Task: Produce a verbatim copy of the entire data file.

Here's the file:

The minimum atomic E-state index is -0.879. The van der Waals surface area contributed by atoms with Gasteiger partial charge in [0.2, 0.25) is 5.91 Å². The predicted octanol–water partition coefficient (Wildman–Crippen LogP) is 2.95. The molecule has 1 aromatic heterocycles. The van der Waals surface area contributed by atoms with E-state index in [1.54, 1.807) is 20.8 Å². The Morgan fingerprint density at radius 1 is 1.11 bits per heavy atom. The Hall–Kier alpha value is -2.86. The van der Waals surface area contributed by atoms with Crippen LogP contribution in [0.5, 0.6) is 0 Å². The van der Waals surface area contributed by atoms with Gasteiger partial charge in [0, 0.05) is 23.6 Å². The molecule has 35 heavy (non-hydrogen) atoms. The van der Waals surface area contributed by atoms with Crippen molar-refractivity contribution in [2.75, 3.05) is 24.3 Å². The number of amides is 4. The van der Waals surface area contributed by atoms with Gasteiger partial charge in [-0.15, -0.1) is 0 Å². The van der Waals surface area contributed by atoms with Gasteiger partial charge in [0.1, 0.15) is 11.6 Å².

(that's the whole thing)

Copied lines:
The minimum atomic E-state index is -0.879. The van der Waals surface area contributed by atoms with Gasteiger partial charge in [0.2, 0.25) is 5.91 Å². The predicted octanol–water partition coefficient (Wildman–Crippen LogP) is 2.95. The molecule has 1 aromatic heterocycles. The van der Waals surface area contributed by atoms with E-state index in [1.54, 1.807) is 20.8 Å². The Morgan fingerprint density at radius 1 is 1.11 bits per heavy atom. The Hall–Kier alpha value is -2.86. The van der Waals surface area contributed by atoms with Crippen LogP contribution in [0.5, 0.6) is 0 Å². The van der Waals surface area contributed by atoms with Gasteiger partial charge in [0, 0.05) is 23.6 Å². The molecule has 35 heavy (non-hydrogen) atoms. The van der Waals surface area contributed by atoms with Crippen molar-refractivity contribution in [2.75, 3.05) is 24.3 Å². The number of amides is 4. The van der Waals surface area contributed by atoms with Gasteiger partial charge in [-0.15, -0.1) is 0 Å². The van der Waals surface area contributed by atoms with Gasteiger partial charge in [0.1, 0.15) is 11.6 Å².